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Crowd- and nichesourcing for film and media scholars

[This post describes Aschwin Stacia‘s MSc. project and is based on his thesis]

There are many online and private film collections that lack structured annotations to facilitate retrieval. In his Master project work, Aschwin Stacia explored the effectiveness of a crowd-and nichesourced film tagging platform,  around a subset of the Eye Open Beelden film collection.

Specifically, the project aimed at soliciting annotations appropriate for various types of media scholars who each have their own information needs. Based on previous research and interviews, a framework categorizing these needs was developed. Based on this framework a data model was developed that matches the needs for provenance and trust of user-provided metadata.

Fimtagging screenshot
Screenshot of the FilmTagging tool, showing how users can annotate a video

A crowdsourcing and retrieval platform (FilmTagging) was developed based on this framework and data model. The frontend of the platform allows users to self-declare knowledge levels in different aspects of film and also annotate (describe) films. They can also use the provided tags and provenance information for retrieval and extract this data from the platform.

To test the effectiveness of platform Aschwin conducted an experiment in which 37 participants used the platform to make annotations (in total, 319 such annotations were made). The figure below shows the average self-reported knowledge levels.

Average self-reported knowledge levels on a 5-point scale. The topics are defined by the framework, based on previous research and interviews.
Average self-reported knowledge levels on a 5-point scale. The topics are defined by the framework, based on previous research and interviews.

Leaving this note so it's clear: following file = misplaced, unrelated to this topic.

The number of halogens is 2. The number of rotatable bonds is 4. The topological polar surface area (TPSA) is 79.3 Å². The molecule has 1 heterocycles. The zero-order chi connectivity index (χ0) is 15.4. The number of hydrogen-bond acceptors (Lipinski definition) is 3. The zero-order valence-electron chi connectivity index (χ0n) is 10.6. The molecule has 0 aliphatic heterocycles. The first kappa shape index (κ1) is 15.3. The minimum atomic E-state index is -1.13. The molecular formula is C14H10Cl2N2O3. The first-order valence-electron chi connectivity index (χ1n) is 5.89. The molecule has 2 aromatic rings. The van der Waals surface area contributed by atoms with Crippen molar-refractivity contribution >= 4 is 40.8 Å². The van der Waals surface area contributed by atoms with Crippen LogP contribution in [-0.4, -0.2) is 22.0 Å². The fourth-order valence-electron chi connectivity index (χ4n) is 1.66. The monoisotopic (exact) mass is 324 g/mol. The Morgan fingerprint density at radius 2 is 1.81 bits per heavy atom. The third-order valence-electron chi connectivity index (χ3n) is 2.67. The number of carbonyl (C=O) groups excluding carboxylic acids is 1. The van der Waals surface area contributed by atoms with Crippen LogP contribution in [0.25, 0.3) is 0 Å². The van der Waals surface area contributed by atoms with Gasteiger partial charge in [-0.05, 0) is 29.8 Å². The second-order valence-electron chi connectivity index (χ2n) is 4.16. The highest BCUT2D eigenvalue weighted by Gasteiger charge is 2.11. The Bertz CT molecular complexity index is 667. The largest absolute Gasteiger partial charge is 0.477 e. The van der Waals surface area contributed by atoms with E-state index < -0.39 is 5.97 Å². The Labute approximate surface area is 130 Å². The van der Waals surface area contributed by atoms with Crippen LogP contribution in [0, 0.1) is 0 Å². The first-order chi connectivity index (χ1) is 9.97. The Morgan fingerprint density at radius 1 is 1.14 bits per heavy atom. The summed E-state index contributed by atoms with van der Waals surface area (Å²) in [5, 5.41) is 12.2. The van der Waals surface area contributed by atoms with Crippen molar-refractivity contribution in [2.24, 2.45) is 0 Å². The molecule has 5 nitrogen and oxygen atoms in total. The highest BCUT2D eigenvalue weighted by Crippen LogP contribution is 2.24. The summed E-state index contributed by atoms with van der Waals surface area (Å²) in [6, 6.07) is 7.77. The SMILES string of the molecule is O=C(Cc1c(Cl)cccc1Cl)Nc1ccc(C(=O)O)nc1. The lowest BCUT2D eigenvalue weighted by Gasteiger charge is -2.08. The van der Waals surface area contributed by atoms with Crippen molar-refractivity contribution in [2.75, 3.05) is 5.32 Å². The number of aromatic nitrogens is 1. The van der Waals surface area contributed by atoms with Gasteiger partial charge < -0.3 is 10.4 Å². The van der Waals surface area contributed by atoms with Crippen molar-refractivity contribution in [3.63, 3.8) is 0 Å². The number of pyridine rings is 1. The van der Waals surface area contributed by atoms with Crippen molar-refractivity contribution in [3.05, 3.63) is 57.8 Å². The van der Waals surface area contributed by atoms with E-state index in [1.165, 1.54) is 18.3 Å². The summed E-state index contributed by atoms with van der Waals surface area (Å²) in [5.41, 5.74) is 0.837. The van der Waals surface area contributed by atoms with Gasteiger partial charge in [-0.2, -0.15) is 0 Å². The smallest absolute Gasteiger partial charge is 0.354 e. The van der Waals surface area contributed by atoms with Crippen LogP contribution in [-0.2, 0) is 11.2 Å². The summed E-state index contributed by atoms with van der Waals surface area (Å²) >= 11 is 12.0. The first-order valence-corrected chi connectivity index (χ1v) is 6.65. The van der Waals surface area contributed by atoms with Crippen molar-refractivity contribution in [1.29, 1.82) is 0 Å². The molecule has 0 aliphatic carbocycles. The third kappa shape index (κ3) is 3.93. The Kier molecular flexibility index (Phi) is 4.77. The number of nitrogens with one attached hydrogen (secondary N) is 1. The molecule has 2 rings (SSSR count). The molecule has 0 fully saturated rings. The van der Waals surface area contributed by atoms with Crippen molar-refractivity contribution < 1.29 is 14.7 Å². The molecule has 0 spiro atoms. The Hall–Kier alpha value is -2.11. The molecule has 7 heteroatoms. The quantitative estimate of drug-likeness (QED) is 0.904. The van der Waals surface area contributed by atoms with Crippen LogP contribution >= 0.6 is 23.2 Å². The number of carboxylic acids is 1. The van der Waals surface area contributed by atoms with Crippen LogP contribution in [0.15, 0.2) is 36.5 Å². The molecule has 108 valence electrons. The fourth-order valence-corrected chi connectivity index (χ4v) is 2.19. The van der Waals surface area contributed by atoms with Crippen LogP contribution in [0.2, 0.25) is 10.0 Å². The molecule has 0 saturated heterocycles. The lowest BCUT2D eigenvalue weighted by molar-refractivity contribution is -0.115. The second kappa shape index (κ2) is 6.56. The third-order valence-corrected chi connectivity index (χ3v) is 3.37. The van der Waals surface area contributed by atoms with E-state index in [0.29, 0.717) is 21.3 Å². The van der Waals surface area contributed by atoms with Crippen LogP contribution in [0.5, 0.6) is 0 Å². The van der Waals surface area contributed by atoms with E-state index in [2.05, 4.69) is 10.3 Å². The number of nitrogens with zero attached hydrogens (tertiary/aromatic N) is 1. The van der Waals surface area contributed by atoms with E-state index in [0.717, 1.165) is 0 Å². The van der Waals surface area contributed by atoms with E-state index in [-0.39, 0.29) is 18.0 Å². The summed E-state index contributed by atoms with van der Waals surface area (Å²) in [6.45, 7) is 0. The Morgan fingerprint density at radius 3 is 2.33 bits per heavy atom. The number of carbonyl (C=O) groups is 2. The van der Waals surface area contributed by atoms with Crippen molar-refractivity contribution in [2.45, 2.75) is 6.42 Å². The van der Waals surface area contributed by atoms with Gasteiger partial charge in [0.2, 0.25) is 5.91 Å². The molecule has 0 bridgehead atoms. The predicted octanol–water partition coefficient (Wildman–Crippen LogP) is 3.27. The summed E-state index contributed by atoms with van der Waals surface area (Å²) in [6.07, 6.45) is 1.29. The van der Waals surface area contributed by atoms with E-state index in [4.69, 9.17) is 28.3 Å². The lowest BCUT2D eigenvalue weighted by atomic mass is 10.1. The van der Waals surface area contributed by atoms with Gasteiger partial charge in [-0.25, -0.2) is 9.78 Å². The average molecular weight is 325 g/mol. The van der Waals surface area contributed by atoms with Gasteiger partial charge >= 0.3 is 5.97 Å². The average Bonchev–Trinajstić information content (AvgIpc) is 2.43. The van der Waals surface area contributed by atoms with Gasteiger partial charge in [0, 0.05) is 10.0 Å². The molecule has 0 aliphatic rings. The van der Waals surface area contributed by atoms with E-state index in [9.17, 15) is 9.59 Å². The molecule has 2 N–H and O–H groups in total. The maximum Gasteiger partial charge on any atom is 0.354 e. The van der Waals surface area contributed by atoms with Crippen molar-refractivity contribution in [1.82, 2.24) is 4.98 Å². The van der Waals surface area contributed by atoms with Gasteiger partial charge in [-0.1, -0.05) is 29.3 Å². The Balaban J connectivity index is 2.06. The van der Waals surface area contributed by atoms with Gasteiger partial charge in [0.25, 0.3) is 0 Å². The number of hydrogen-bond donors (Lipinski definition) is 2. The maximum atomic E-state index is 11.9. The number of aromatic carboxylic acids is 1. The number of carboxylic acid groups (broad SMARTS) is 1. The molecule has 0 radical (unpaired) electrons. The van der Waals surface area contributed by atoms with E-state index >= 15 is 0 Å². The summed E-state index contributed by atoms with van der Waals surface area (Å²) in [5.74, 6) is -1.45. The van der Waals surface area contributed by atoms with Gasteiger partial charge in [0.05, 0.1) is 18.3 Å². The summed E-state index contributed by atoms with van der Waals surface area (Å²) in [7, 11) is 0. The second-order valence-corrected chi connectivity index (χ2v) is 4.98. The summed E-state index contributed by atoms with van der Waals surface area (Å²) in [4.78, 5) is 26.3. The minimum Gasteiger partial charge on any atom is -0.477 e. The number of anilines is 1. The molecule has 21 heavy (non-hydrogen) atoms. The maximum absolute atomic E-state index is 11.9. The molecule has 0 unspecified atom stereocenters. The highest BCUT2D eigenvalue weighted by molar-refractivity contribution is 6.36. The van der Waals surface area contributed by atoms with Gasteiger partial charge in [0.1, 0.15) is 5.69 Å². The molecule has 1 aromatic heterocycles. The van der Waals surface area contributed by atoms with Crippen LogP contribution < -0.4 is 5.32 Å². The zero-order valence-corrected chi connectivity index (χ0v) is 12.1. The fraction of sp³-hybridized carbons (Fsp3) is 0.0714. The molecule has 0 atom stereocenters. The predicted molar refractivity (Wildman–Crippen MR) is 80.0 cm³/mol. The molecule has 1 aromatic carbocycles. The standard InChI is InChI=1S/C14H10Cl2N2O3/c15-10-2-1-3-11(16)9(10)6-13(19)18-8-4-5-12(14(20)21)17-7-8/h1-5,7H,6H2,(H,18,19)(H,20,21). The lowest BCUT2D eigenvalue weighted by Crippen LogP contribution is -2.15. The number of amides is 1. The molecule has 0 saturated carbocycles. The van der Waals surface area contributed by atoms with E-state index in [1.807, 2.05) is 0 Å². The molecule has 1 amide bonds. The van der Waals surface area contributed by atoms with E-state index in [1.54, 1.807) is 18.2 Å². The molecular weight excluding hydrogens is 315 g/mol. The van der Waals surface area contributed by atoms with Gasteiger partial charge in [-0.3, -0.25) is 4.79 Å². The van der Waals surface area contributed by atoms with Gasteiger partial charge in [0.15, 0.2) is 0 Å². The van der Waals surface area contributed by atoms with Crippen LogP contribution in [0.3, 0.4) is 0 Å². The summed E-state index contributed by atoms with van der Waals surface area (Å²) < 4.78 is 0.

The annotations and the platform were then positively evaluated by media scholars as it could provide them with annotations that directly lead to film fragments that are useful for their research activities.

Nevertheless, capturing every scholar’s specific information needs is hard since the needs vary heavily depending on the research questions these scholars have.

  • Read more details in Aschwin’s thesis [pdf].
  • Have a look at the software at https://github.com/Aschwinx/Filmtagging , and maybe start your own Filmtagging instance
  • Test the annotation platform yourself at http://astacia.eculture.labs.vu.nl/ or watch the screencast below

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MSc. Project: The search for credibility in news articles and tweets

[This post was written by Marc Jacobs and describes his MSc Thesis research]

Nowadays the world does not just rely on traditional news sources like newspapers, television and radio anymore. Social Media, such as Twitter, are claiming their key position here, thanks to the fast publishing speed and large amount of items. As one may suspect, the credibility of this unrated news becomes questionable. My Master thesis focuses on determining measurable features (such as retweets, likes or number of Wikipedia entities) in newsworthy tweets and online news articles.

marc_framework
Credibility framework pyramid


The gathering of the credibility features consisted of two parts: a theoretical and practical part. First, a theoretical credibility framework has been built using recent studies about credibility on the Web. Next, Ubuntu was booted, Python was started, and news articles and tweets, including metadata, were mined. The news items have been analysed, and, based on the credibility framework, features were extracted. Additional information retrieval techniques (website scraping, regular expressions, NLTK, IR-API’s) were used to extract additional features, so the coverage of the credibility framework was extended.